The last one is an ingenious prayer for it combines astute understanding of the international political economy of nukes as well as warm brotherly feelings for fellow Muslim nation Iran. To my surprise, it did not also request for a court appointed auctioneer for this sensitive task — surely the federal government cannot be trusted — and indeed also a sensible reserve price for your average nuke. Perhaps, it did not ask because these mechanisms are so obviously necessary. And the Front is invariably and valiantly disdainful of the obvious.
To its fans’ utter shock and heart burn, back in 2009, the Lahore High Court had refused to entertain the petition. The Intra-Court Appeal was similarly unsuccessful.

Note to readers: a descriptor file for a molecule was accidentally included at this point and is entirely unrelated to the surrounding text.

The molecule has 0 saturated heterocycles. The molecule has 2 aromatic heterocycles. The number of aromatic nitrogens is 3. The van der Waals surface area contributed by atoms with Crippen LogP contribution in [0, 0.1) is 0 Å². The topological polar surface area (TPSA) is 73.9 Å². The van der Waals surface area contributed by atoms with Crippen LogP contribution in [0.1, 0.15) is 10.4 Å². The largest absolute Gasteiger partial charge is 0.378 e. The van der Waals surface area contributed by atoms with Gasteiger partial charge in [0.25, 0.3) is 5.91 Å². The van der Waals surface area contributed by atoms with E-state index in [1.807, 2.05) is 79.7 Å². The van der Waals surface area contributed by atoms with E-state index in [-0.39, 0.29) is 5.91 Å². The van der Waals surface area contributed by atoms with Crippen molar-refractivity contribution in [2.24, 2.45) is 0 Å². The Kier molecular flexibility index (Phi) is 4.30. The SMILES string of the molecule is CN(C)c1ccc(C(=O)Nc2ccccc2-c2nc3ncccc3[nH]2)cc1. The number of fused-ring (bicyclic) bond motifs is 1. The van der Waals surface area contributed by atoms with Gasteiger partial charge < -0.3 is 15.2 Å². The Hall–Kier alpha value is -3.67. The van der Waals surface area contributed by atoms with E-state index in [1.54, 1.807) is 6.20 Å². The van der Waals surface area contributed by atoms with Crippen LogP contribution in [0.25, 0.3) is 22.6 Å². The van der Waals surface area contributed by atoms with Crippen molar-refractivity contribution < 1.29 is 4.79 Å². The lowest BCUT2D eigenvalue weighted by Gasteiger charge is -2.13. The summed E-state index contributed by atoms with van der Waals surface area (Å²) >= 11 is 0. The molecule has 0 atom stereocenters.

However, one has come to admire the Front’s remarkable fortitude which enables it to forgive and forget misfired petitions and expeditiously start contemplating the next one. Undeterred and riding on the crest of our collective hopes and prayers, the Front then approached the apex court. This was a somewhat awkward situation as the apex court also deems itself to be the custodian of the Constitution, despite the Front’s zealous claim to this august role.
In view of what happened next, all I can say is that I was rather crestfallen. A learned bench of the Supreme Court refused the leave to appeal and dismissed the petition for lacking in merit. Consequently, I ‘wandered lonely as a cloud’ for some time. Well-coached as I was to do so in high school, whenever the situation demanded.